Gender pay gap reporting doesn’t have to be an inconvenience – it’s also a fantastic opportunity in a competitive marketplace.
The following article appeared in the Business Post on 13 October 2023.
The value of positive gender pay gap reporting results cannot be overstated. As well as sending a clear message to prospective employees, demonstrating a full commitment to reporting highlights the values and culture within a business to the wider public. Following the introduction of mandatory reporting in 2022, many organisations understandably undertook a reactive approach. Uncertainty regarding what exactly was required led many businesses to publish limited detail on their intended actions to address existing pay gaps. A year on, an opportunity now exists for those same organisations to establish themselves as leaders in gender pay gap reporting and, by extension, within the wider diversity, equity, and inclusion sector. That can become a powerful incentive for prospective employees.
EU Pay Transparency Directive
Additionally, the looming implementation of the EU Pay Transparency Directive is a further incentive for employers to take gender pay gap reporting seriously. Though the directive is not due for enactment until June 2026, it is set to introduce more stringent reporting requirements. It is therefore crucial that organisations begin becoming as informed as possible about what will be required now. The directive is due, amongst other changes, to financially penalise any organisations that present a pay gap of over 5%. Based on last year’s reporting data, this would mean that 71% of organisations fall within this category. Further information on these changes can be found here.
Preparing for the 2023 report
Last year’s reporting brought many learnings for businesses that will be looking to improve their performances over the coming years. And it’s clear from last year’s data that the vast majority of businesses have considerable room for improvement. One of the most striking learnings from 2022 was the varying approaches businesses took to reporting non-essential payments such as employee bonus payments. Ahead of this year’s reports, organisations will now be able to compare approaches. But prospective employees will also be able to compare prospective employers’ results. This brings potential consequences: staff become aware of just how much they’re paid compared with peers in other companies, and recruitment can become quite challenging for companies that aren’t faring as well as their industry rivals. This is proving to be a significant challenge in particular for private sector organisations that haven’t been subject to the same levels of transparency as public sector equivalents.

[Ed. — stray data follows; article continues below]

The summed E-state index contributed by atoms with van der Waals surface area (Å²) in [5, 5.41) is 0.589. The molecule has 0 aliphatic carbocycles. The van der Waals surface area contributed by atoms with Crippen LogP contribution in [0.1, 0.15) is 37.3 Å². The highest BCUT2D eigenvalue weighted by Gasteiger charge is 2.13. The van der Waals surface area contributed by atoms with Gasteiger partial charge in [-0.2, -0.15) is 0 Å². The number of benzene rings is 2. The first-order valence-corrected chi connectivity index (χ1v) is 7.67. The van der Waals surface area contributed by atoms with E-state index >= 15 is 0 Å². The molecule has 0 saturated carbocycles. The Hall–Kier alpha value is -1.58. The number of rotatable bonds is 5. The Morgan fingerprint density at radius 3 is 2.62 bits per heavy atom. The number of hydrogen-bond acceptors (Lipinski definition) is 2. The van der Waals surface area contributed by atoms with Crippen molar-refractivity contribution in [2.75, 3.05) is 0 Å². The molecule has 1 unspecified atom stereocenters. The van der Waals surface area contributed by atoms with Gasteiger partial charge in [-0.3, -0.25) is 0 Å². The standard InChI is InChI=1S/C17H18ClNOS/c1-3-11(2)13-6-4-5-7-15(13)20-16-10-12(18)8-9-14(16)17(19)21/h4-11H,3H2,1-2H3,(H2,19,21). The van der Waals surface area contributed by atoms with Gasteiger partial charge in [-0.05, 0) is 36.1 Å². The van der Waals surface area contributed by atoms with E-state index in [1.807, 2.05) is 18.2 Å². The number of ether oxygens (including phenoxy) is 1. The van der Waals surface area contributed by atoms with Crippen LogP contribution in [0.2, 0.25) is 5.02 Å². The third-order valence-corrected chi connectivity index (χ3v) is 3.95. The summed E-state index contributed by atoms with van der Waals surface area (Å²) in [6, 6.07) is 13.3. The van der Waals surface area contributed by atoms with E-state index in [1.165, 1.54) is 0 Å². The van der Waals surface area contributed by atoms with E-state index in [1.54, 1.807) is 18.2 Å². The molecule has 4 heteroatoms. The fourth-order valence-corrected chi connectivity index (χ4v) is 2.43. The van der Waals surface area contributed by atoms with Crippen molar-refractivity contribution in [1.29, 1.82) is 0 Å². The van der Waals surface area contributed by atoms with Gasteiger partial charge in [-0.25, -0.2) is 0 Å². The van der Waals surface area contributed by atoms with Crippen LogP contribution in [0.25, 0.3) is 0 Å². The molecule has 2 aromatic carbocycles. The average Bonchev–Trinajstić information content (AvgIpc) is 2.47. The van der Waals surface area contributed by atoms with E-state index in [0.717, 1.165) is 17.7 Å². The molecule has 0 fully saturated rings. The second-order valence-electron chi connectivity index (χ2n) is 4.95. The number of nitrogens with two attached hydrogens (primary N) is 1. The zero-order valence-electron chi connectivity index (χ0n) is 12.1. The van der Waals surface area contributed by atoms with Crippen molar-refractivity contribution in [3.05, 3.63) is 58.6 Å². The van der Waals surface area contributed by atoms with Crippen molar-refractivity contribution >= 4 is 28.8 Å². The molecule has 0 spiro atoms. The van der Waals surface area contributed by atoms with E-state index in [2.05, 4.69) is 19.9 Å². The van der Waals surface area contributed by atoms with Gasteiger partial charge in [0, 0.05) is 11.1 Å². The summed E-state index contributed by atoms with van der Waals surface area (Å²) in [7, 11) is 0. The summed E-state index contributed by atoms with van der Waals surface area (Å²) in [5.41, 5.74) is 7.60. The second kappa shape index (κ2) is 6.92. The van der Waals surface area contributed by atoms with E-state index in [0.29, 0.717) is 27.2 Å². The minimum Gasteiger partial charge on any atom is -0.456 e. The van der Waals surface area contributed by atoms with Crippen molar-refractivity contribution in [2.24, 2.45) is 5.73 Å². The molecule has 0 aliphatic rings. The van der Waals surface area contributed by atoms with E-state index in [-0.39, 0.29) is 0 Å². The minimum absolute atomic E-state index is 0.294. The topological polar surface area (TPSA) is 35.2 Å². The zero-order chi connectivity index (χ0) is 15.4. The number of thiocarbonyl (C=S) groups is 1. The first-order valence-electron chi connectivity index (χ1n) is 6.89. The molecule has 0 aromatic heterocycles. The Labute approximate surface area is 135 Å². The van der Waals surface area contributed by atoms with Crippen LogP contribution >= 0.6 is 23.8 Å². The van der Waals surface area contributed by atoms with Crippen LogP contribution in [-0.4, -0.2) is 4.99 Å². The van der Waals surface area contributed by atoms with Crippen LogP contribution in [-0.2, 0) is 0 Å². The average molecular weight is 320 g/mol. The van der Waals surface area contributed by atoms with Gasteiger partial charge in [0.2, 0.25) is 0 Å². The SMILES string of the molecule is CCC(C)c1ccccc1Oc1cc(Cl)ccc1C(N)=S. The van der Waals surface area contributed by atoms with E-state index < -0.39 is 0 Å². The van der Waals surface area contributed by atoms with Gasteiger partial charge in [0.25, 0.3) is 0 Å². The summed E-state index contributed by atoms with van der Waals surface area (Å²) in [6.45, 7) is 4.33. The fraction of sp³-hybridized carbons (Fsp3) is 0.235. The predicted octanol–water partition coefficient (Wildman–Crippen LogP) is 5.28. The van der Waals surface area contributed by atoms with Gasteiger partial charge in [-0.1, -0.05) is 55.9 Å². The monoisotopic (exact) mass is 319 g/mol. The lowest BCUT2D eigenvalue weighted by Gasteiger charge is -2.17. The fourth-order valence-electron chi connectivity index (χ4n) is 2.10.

The financial penalties that will come with the enactment of the EU Pay Transparency Directive is a concern for organisations. But the reputational risks associated with poor gender pay gap reporting results is a far greater concern for most businesses. Amid a war on talent that is evident across most sectors today, employers need to be able to prevent deterrents arising for potential employees whenever they can. The way poor results are now subject to public scrutiny can be problematic for recruitment campaigns. There is also little wiggle room for companies looking to be ambiguous in the way they report their results. The best efforts of companies were deemed as adequate by many in 2022. That won’t be the case going forward. Furthermore, reports will also need to be signed off by senior figures within organisations such as chief financial officers. They must thus be able to stand over whatever results are put forward.
For now, only companies with 250+ employees are required to produce gender pay gap reports in December 2023. But organisations of all sizes need to be aware of what is required from them, if they aren’t already voluntarily producing reports. All organisations with 150+ employees will be required to produce reports in 2024, while organisations with 50+ employees will be expected to do likewise in 2025.
Many organisations which aren’t required to produce reports just yet are already seeing value in getting ahead of the game. As well as allowing those with positive results to be portrayed in a positive light, multiple years of reporting allow organisations to point to progress being made. There has been a spike in outsourcing assistance in this area, as a result.
It’s clear that staying ahead rather than catching up will ultimately facilitate success for organisations. With three months to go until this year’s reporting deadline, organisations that haven’t already begun the process of analysing, understanding and explaining their data are being left in the contrails of their competitors.
How Mazars can help
Since 2019, Mazars has partnered with a multitude of organisations on their gender pay gap reporting in overcoming many of the challenges covered in this article. We provide gender pay gap analysis services, taking into account gender representation, a review of diversity and inclusion activity, creation of reporting structures and benchmarks for engagement